It is Christmas Eve. Gloria hates Christmas Eve, in fact she hates any part of the bloody festive season as it was five years ago on Christmas Eve that her husband, Ken, left her. Technically he didn’t leave her, he just didn’t come home from the pub.
On that night, Gloria had gone to bed feeling very satisfied with her evening’s work. The turkey crown was ready to go in the oven, the sprouts and stuffing were sitting waiting in the fridge and the Yorkshire pudding mix, yes Yorkshire puddings because Gloria and Ken believed that Yorkshire puddings went with any roasted meat, was ready to be poured into hot sizzling fat. Gloria had long since stopped making her own Christmas pudding but the microwaveable pudding would be just as good – with custard of course.
When Gloria woke up on Christmas day five years ago Ken’s side of the bed had not been slept in. At first Gloria was unconcerned, she knew that Ken would snore a lot after too many pints of beer and she expected to find him in the spare bedroom or on the sofa downstairs out of consideration for her. But he was in neither of these places. Instead there was a note that had been pushed through the letter box.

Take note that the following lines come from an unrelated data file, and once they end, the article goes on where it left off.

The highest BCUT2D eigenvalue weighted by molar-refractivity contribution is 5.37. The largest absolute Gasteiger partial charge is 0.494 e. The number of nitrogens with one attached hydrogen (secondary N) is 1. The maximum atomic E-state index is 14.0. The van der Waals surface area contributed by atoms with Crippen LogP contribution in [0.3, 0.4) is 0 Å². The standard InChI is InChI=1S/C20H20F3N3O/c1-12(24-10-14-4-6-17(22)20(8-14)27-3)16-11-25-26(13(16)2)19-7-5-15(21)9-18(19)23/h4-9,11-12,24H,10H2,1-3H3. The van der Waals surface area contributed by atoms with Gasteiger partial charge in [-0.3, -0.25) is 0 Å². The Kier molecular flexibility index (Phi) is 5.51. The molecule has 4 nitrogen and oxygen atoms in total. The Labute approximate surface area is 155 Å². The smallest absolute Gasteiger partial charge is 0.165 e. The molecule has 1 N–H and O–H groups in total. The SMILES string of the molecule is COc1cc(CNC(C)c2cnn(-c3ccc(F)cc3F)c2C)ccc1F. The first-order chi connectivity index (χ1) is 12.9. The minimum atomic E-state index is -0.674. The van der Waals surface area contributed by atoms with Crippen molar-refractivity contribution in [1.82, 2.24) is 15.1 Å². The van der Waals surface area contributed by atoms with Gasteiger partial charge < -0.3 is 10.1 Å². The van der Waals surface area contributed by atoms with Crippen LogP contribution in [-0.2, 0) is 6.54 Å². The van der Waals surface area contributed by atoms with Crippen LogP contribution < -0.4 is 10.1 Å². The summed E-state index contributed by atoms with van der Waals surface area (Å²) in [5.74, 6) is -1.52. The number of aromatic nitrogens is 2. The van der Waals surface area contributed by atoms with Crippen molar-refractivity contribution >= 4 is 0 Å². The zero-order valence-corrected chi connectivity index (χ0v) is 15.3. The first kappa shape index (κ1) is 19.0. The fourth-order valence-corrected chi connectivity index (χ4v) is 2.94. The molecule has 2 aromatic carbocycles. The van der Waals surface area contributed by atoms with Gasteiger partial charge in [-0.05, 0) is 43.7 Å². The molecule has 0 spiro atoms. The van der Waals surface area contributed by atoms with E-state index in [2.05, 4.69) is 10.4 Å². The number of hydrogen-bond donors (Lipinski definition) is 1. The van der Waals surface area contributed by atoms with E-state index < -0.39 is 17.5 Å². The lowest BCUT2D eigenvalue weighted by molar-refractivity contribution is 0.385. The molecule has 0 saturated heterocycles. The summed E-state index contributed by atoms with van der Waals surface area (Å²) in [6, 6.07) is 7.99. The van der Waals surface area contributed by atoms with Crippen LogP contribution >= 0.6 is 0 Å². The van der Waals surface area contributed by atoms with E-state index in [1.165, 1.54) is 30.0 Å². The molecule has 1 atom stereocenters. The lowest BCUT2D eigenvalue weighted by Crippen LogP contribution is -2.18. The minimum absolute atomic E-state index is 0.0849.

It said “I’m sorry Gloria, I won’t be back this time. I have found true love and happiness with someone else. Take care and Merry Christmas. Ken xxx.”
Gloria thought this was a huge joke first of all but then it sunk in that perhaps Ken had gone for good. She re-read “I won’t be back this time.” He had disappeared for a few days, once for six weeks, a few times during their marriage, but he always came back with lots of apologies, promises not to do it ever again and an expensive piece of jewellery. And Gloria always took him back – because she loved him.
But this was different. Ken did not come back. She heard that he was with the barmaid from their local, The Dog and Duck, who had finished work on Christmas Eve to return to her family in Glasgow and Ken had gone with her.
It was a huge loss for Gloria despite Ken’s history. It was textbook stuff – denial then anger then bargaining then depression then acceptance. “I don’t believe this. He surely will come back soon” followed by “I’ll kill him, I hate him, why did I ever marry such a selfish git?” followed by “If he comes back I’ll be a better wife so he (and his hands) don’t need to wander” followed by “My life might as well be over, I’m a nobody” followed by “Life goes on I suppose, I have to make the best of it.”